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Apple has been paying its CEO, Tim Cook, a total of $ 1.4 billion since 2007. Oracle’s chairman, Larry Ellison, raised nearly $ 1.9 billion in inventory and cash during the same period. And Mark Zuckerberg has pulled in $ 5.7 billion from Facebook since the company became known in 2012.
It is one of the billionaires of the technology industry. The cumulative salaries of half a dozen executives were more than $ 13.2 billion, according to a new analysis from the past 15 years. These are years in which technological enterprises become powerful forces in the economy, our lives and world affairs. The vote on technology has soured recently, but the technical bosses’ salaries remain mostly intact.
The New York Times published Friday an analysis of the top-paid executives of U.S. listed companies in 2020. During the pandemic, executives received the richest pay packages ever, reports my colleague Peter Eavis.
To get an idea of what companies have paid their bosses over a longer period of time, executive compensation consulting firm Equilar ranked the ten executives with the most cumulative total salaries, until 2006 when the disclosure of corporate compensation changed. Tech bosses got six out of ten places, mainly because of the value of the stock their companies gave them.
The billion plus salaries of a handful of men – and yes, they are all men – raise a big and unanswerable question: how do we know if they’s worth the money?
Baseball stat geeks know of a mate named win over the substitute, which tries to quantify the value of a player by estimating how many more or fewer wins a team has with him compared to a substitute who could be cheaper. Even in the technology industry, which is obsessed with data, little effort is made to apply a profit above the replacement status for the corner office.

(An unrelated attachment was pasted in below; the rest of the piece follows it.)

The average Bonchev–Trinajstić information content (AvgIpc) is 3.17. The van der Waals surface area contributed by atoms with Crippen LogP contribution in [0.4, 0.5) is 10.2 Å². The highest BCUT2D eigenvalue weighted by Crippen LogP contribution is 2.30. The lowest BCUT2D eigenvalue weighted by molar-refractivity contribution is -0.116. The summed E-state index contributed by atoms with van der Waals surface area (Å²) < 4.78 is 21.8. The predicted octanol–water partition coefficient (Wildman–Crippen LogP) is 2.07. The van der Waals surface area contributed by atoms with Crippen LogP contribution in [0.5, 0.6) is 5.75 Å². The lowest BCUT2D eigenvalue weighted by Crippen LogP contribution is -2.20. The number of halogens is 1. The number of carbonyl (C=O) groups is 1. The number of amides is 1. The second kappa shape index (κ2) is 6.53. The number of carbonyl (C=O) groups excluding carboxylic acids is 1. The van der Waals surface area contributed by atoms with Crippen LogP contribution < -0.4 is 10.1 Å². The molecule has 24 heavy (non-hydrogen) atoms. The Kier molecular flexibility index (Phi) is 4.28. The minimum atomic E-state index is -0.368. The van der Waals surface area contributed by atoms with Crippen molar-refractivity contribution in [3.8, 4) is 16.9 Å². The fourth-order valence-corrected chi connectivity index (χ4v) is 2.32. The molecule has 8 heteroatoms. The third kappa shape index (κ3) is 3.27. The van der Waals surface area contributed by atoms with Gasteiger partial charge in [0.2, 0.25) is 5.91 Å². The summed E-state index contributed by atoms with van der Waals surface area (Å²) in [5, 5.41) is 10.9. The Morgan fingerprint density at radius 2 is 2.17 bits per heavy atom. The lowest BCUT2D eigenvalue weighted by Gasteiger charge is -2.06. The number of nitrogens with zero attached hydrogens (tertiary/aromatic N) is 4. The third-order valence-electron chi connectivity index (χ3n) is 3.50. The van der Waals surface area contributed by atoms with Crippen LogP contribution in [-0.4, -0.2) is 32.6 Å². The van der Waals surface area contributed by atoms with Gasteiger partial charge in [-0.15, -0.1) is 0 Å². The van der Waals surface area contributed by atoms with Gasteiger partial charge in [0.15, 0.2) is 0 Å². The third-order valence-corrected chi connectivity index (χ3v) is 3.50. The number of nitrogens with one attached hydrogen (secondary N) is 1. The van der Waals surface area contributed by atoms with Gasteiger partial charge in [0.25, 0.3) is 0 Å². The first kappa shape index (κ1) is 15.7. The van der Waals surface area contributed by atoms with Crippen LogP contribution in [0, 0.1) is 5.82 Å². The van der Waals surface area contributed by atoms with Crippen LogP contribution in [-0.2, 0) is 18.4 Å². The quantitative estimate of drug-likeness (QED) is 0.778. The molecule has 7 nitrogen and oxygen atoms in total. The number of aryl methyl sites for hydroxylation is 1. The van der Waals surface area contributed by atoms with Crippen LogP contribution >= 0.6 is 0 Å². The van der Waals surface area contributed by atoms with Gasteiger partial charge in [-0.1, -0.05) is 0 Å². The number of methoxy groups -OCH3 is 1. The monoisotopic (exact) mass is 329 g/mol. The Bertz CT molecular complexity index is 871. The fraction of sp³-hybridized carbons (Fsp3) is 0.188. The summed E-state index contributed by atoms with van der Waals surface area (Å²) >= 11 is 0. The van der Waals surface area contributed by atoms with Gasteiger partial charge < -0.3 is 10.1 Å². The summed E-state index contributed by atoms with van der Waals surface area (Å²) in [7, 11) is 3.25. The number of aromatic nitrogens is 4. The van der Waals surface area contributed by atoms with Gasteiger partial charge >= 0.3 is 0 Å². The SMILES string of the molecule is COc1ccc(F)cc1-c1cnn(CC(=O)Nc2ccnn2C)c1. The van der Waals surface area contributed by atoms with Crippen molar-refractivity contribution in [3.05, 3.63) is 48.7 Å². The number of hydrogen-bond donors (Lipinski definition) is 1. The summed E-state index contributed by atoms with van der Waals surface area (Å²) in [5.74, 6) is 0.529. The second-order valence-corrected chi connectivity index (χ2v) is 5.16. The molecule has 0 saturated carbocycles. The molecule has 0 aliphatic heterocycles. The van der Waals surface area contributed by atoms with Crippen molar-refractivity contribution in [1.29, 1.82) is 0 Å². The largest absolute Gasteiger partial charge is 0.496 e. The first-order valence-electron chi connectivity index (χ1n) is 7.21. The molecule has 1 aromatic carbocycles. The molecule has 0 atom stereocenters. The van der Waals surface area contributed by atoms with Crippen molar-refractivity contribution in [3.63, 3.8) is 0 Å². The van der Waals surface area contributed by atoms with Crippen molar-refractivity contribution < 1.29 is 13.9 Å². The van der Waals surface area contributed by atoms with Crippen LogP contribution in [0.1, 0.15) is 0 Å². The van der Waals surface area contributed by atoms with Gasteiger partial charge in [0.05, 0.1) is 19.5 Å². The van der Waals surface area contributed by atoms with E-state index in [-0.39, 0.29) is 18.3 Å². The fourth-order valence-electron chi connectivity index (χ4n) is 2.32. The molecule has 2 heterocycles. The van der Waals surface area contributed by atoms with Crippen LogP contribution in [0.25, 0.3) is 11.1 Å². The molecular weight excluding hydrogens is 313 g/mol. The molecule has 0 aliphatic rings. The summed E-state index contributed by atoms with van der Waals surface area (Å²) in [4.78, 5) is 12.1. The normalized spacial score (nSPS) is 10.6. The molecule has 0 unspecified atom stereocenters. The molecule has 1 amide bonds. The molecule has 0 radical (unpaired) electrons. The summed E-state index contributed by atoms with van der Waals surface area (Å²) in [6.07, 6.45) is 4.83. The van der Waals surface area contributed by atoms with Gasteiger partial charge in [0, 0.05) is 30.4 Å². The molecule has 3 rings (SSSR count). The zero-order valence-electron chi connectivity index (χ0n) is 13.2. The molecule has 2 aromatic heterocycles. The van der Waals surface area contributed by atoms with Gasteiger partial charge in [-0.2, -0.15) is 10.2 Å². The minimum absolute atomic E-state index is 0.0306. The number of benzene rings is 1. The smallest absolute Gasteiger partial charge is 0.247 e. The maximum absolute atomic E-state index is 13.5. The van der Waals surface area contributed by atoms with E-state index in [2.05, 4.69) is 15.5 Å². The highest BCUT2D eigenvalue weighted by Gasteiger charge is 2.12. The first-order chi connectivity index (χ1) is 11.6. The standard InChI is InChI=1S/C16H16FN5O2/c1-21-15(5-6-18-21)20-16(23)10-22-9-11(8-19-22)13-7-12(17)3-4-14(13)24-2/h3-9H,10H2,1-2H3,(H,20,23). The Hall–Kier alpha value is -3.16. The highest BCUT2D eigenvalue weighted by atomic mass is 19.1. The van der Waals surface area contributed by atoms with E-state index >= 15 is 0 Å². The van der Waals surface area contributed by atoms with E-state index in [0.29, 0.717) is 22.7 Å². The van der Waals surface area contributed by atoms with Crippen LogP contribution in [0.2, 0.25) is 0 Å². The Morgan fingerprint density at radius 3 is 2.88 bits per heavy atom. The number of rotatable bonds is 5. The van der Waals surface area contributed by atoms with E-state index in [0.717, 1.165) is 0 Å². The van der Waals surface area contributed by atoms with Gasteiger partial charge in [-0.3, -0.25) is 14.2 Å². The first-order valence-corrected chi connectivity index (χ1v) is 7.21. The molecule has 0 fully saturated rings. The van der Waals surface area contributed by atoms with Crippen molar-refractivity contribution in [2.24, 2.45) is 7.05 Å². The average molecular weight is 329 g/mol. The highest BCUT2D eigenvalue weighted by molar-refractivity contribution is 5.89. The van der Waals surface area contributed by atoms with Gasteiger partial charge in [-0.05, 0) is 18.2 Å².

Perhaps a hypothetical replacement leader of Alphabet will do a better job than Sundar Pichai, and for less than the $ 1.1 billion in inventory and other compensation that Google’s parent company has paid him since 2015, according to the Equilar analysis. Boards usually do not try to find out. General managers are paid what they pay.
Let me dig deeper into some of the CEO’s payment figures. Calculating the chief operating officers who are ‘paid’ is a complicated and controversial exercise. In some cases, the compensation of technical bosses is even greater than the astonishing numbers were initially suggested.
When Cook took over from Steve Jobs as Apple CEO in 2011, the company promised to give him as many as 28 million shares over the next decade, after adjusting for the share divisions. At the time, Cook was at the top of The Times’ annual rankings of remunerated CEOs, based primarily on the potential value of $ 376 million. One expert calls Cook’s stock allotment “so historic that it distorts the numbers.”
But Cook would only take all the shares home if he held on for ten years and if the company’s share price rose faster than that of most other large companies. What will happen then? Cook is likely to collect all or nearly all of the shares, with a final lot available in August. According to one estimate, these shares are now worth $ 3.5 billion, or almost ten times the ‘historic’ number a decade ago.